Future of Work HR Remix

My Fitbit. Your Office. Why You Should Care.

Wearable Technology
Don’t Be A Glasshole


For the past few months I’ve been using a FitBit, to help me reach my daily fitness goals  (10,0000 steps a day). I’d like to say that I hit that goal everyday but that’s not true. More often than not, my Fitbit gently reminds me that I did not reach daily goal but I keep using the FitBit because it keeps fitness on my mind.Its a helpful reminder.


But why should HR care about a Fitbit? The obvious answer is your company wellness program but I’m more interested in how this and other wearable technology will affect the workplace. The Fitbit is just one example of wearable technology that employees are already bringing to work. Others include Google Glass, smart contact lenses (think FitBit for the eyes) and even 3D printed nails

Wearable tech definitely isn’t as common as the smart phone but now is the time to start paying attention.

Why HR Should Care About Wearable Technology:

1. Privacy – Glasses that can take a picture with a vocal command. Monitors that construct an EKG and send it to your doctor. Who owns that data when the company owns the smartphone? To ensure you don’t see personal health information do you block fitness and health apps? Do you ban Google Glass at work?

2. Making work better – How can HR utilize this technology to provide a better work environment? More efficiency? Imagine if you could go to a job fair, take a picture of an applicant and have Google Glass pull up their LinkedIn profile. Some might find it intrusive, others scary but it’s also pretty awesome!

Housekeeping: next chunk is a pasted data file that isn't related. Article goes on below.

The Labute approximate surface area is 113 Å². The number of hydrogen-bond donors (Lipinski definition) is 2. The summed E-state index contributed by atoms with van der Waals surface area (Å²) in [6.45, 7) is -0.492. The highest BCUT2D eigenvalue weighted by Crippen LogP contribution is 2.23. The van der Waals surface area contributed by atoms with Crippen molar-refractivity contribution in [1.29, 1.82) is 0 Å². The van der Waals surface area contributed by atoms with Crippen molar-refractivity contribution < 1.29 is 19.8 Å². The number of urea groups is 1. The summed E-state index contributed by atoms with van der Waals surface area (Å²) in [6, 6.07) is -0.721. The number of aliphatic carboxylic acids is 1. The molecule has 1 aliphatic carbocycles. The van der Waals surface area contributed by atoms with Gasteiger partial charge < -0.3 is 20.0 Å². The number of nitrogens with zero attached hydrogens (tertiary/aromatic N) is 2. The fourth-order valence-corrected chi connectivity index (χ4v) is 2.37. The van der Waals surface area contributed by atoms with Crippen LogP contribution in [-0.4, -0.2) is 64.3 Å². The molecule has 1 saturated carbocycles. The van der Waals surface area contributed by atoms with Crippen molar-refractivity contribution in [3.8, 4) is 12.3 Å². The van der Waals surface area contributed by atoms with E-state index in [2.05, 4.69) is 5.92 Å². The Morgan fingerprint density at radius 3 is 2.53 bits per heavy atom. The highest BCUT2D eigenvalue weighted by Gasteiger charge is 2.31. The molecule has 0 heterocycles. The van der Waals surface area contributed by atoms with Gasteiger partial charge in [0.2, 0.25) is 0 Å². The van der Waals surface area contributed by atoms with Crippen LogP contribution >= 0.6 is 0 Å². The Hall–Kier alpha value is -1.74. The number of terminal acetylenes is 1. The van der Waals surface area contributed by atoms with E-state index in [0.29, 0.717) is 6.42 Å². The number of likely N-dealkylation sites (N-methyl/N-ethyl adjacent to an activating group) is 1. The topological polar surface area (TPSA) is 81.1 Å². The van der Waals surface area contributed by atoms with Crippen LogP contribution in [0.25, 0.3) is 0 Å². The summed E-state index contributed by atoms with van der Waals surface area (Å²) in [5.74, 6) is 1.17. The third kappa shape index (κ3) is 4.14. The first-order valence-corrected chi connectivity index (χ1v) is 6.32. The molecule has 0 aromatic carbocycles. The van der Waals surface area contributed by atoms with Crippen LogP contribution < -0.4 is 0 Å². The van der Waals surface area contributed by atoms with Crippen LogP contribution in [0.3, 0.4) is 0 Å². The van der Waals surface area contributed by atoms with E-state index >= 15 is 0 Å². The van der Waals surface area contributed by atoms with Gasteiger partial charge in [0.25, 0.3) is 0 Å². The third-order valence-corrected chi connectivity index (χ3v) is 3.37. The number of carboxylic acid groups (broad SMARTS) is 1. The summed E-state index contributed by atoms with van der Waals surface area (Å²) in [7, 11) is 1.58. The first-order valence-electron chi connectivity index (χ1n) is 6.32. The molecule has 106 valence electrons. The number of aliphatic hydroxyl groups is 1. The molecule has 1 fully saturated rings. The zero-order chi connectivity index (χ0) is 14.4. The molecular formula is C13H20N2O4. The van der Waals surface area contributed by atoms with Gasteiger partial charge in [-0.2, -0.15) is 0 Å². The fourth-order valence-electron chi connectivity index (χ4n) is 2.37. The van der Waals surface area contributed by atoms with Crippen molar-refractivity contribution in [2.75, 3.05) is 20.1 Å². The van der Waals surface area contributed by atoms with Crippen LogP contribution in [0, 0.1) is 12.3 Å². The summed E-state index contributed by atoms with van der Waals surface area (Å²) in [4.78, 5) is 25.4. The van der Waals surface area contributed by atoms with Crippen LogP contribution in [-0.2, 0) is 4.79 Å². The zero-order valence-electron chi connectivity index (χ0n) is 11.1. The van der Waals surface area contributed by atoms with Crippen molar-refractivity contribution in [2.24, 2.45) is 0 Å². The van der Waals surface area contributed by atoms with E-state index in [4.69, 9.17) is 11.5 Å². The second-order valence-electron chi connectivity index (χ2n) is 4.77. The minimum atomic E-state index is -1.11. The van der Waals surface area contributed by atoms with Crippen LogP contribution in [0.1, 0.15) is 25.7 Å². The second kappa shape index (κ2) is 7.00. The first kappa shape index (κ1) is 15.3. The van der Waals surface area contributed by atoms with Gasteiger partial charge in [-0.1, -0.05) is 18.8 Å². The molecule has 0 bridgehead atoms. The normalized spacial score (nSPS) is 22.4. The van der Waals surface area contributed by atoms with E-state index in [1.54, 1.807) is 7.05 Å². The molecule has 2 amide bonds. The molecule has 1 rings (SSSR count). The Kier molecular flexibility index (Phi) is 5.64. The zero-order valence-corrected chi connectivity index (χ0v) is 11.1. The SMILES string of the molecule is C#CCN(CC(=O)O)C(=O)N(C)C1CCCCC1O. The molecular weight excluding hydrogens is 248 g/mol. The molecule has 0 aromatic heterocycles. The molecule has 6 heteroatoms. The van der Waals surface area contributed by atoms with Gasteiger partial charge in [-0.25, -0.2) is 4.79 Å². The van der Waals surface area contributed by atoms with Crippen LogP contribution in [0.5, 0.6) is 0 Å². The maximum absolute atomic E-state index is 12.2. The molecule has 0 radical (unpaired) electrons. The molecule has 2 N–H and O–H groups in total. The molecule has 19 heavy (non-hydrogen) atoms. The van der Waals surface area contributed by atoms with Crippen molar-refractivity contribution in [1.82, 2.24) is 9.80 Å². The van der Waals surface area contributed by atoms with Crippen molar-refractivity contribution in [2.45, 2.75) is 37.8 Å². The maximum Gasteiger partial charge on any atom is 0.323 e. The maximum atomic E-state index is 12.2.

3. Some insurance companies offer a discount to drivers who will agree to have their driving monitored. Would you offer a health insurance discount to employees who agreed to have their physical activity monitored? 25% off health insurance premiums if you hit 10,000 steps a day!

Just a few years ago we questioned the implications of social media at work (and before that we had questions about email). Then smartphones came along and it became apparent people didn’t need company technology to access grumpy cat memes. Wearable tech still has some growing pains but it is coming to a workplace near you, if it hasn’t already!

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1 comment

Allison February 25, 2014 at 3:38 pm

I strongly disagree with #3. Not because I’m against exercise, but because a good way to breed resentment among your employees is to stick your nose in their personal lives, which includes their diets and fitness activity. Allow for physical activity by allowing people to go for walks during the workday, but a financial incentive to walk a certain number of steps per day is taking it too far. Not to mention it’s ableist – not everyone can walk 10,000 steps a day; and a little classist – not everyone can afford wearable technology to monitor their steps, so even if they were willing and able to log 10,000 steps a day, they might not have access to the gear to do so.

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